Logrotate examples

Logrotate is a useful application for automatically rotating your log files. If you choose to store certain logs in directories that logrotate doesn’t know about, you need to create a definition for this.

I have posted a few articles about this for various scenarios, but I wanted to include one that just contains examples for reference.

Typically, entires for logrotate should be stored inside of: /etc/logrotate.d/

To rotate out the MySQL slow query log after it reaches 125M in size, and have a retention rate of 4 logs, use the following:

[[email protected] ~]# vim /etc/logrotate.d/mysqllogs
/var/lib/mysql/slow-log {
        missingok
        rotate 2
        size 125M
        create 640 mysql mysql
}

To rotate out a custom log file for your application daily, and keep 7 day’s worth of logs, compress it, and ensure the ownership stays owned by apache:

[[email protected] ~]# vim /etc/logrotate.d/applicationname
/var/www/vhosts/example.com/application/logs/your_app.log {
        missingok
        daily
        rotate 7
        compress
        create 644 apache apache
}

If you would like to rotate your Holland backup logs weekly, keeping one months worth of logs, compress it, and ensure the ownership stays owned by root:

[[email protected] ~]# vim /etc/logrotate.d/holland
/var/log/holland/holland.log {
    rotate 4
    weekly
    compress
    missingok
    create root adm
}

If you would like to rotate out 2 logs, using one defination, simply add it to the first line as shown below:

[[email protected] ~]# vim /etc/logrotate.d/holland
/var/log/holland.log /var/log/holland/holland.log {
    rotate 4
    weekly
    compress
    missingok
    create root adm
}

Logrotate for MySQL slow query logs

Enabling the MySQL slow query log is extremely useful for finding out which queries are taking too long to execute, and either needs a table index created, or perhaps the query itself may need to be rewritten a bit more efficiently.

But oftentimes, it is forgotten that this log file can grow very large, and it needs to be rotated out. Below is a very quick and easy way to setup log rotation for the MySQL slow query logs:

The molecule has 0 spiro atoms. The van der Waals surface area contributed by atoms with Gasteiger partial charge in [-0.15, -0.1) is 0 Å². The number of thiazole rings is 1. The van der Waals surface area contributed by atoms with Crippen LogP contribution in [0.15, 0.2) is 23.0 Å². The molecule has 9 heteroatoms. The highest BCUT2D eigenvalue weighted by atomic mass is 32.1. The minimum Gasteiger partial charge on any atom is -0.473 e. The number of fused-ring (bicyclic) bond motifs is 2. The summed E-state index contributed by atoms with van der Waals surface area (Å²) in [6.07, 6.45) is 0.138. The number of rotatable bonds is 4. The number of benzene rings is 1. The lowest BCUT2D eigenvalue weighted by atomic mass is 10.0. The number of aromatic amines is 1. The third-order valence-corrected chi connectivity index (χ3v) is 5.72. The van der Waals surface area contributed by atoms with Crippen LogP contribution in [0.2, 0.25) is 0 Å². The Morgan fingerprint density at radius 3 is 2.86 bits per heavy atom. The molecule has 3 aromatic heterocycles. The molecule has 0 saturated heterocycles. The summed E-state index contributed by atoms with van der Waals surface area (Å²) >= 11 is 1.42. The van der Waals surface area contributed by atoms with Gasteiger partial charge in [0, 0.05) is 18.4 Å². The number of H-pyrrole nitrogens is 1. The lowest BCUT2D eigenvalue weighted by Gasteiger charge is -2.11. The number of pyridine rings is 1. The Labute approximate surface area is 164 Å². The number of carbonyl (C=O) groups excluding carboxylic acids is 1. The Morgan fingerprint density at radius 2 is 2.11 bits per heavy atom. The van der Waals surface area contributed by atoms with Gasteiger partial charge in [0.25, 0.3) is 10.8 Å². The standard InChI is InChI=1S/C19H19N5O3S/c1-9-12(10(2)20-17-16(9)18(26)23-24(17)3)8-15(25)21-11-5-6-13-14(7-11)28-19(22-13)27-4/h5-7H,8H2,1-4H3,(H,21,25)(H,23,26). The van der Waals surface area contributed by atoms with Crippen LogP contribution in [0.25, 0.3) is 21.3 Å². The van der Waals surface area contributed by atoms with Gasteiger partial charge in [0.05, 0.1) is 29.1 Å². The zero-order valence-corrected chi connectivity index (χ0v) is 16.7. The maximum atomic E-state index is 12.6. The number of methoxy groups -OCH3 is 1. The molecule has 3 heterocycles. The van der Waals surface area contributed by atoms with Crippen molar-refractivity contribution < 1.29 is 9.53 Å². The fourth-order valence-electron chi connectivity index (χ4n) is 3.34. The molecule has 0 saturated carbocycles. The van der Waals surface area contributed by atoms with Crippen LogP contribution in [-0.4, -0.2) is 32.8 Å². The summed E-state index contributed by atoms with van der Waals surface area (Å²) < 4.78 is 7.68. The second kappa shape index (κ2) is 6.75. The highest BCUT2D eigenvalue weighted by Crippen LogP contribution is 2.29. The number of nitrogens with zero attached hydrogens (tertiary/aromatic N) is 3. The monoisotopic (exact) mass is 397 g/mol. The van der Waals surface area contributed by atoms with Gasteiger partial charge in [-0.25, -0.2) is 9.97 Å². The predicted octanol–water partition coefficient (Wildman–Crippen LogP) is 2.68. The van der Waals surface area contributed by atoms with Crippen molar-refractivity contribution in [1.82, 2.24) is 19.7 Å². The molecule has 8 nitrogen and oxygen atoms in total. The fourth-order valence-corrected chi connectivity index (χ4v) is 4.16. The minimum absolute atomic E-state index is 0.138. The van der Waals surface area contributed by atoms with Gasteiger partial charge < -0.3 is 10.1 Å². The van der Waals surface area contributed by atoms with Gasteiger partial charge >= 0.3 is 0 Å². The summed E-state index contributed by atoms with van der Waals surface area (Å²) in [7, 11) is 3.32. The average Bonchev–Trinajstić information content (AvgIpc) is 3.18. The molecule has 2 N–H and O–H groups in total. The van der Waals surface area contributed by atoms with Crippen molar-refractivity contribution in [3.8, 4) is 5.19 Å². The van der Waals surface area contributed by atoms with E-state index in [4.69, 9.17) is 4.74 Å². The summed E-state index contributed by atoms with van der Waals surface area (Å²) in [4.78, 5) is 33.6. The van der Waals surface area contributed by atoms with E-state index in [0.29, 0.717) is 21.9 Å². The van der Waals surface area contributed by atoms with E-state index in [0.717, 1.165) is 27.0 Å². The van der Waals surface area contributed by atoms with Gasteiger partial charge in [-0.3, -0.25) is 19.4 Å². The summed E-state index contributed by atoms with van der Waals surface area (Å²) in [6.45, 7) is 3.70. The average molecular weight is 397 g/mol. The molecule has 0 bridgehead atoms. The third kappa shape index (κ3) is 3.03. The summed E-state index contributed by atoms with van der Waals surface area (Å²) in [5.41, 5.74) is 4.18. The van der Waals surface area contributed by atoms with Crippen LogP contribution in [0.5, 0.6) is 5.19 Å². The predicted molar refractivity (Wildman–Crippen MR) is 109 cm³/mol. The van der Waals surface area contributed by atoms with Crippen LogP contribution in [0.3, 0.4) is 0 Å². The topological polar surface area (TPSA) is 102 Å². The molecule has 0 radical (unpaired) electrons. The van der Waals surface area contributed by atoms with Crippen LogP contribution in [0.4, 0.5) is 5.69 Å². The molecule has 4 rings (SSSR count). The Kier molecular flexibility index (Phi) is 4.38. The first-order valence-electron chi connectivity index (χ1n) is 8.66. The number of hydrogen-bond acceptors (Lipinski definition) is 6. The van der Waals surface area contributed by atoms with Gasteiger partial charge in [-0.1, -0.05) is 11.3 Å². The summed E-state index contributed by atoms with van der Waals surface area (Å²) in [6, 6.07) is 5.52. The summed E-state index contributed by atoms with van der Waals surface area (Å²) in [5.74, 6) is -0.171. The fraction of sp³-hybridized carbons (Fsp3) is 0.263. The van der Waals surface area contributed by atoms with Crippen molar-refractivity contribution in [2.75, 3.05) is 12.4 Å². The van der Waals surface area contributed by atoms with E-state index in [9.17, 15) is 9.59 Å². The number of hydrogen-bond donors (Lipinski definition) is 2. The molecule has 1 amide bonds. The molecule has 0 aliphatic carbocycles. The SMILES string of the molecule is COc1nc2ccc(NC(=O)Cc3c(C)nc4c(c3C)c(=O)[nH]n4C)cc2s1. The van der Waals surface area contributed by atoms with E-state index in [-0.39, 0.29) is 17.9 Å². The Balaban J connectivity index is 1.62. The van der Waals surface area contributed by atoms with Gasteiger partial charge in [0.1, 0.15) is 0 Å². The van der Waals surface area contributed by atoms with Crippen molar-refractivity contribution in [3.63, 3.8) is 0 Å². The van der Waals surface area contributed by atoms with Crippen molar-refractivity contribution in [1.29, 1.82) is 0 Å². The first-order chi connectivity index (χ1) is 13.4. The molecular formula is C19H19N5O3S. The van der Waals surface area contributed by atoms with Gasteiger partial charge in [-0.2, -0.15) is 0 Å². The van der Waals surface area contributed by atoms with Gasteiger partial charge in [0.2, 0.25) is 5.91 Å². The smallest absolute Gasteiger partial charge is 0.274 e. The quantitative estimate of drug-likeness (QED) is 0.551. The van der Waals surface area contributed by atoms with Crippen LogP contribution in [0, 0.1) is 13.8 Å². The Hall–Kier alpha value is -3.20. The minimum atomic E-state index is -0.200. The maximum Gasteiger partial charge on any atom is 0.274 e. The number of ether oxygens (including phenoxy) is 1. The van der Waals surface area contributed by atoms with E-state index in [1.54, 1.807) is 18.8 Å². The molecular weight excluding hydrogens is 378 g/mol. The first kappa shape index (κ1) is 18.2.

vim /etc/logrotate.d/mysqllogs
/var/lib/mysql/slow-log {
        missingok
        rotate 2
        size 125M
        create 640 mysql mysql
}

That last line is critical. The file must be recreated with the owner and group set to ‘mysql’, otherwise, MySQL will not have permissions to write to that file.

Using logrotate for custom log directories with wildcards

Logrotate is a useful application for automatically rotating your log files. If you choose to store certain logs in directories that logrotate doesn’t know about, you need to create a definition for this.

In the example listed near the bottom of the post, we are showing how we can rotate our logs that are stored in /home/sites/logs. These logs are for Apache access and error logs. But also has a third log file that ends in .logs.

If you ran through this quickly, one might simply create a definition as a wildcard, such as:
/home/sites/logs/*

Unfortunately, logrotate will read this literally and now will rotate compressed log files that were already in rotation, leaving you with a mess in your log directories like this:

/home/sites/logs/http-access.log.1.gz
/home/sites/logs/http-access.log.1.gz.1
/home/sites/logs/http-access.log.1.gz.1.1
/home/sites/logs/http-access.log.1.gz.1.1.1
/home/sites/logs/http-access.log.1.gz.1.1.1.1

And it just goes down hill from there. This exact thing happened to me cause I forgot to read the man page which clearly stated:

 Please use wildcards with caution. If you specify *, log rotate will
rotate all files, including previously rotated ones. A way around this
is to use the olddir directive or a more exact wildcard (such as
*.log).

So using wildcards are still acceptable, but use them with caution. As I had three types of files to rotate in this example, I found that I can string them together as follows:

/home/sites/logs/*.error /home/sites/logs/*.access /home/sites/logs/*.log

I’ll post the example configuration below that was implemented on a FreeBSD solution for logging this custom directory:

cat /usr/local/etc/logrotate.conf
# see "man log rotate" for details
# rotate log files weekly
daily

# keep 4 weeks worth of backlogs
rotate 30

# create new (empty) log files after rotating old ones
create

# uncomment this if you want your log files compressed
compress

# RPM packages drop log rotation information into this directory
# include /usr/local/etc/logrotate.d

# system-specific logs may be configured here
/home/sites/logs/*.error /home/sites/logs/*.access /home/sites/logs/*.log {
daily
rotate 30
sharedscripts
postrotate
/usr/local/etc/rc.d/apache22 reload > /dev/null 2>/dev/null
endscript
}

Now lets test this out to confirm the logs will rotate properly by running:

logrotate -f /usr/local/etc/logrotate.conf
logrotate -f /usr/local/etc/logrotate.conf
logrotate -f /usr/local/etc/logrotate.conf

When you check your logs directory, you should now see the files rotating out properly:

/home/sites/logs/http-access.log
/home/sites/logs/http-access.log.1.gz
/home/sites/logs/http-access.log.2.gz
/home/sites/logs/http-access.log.3.gz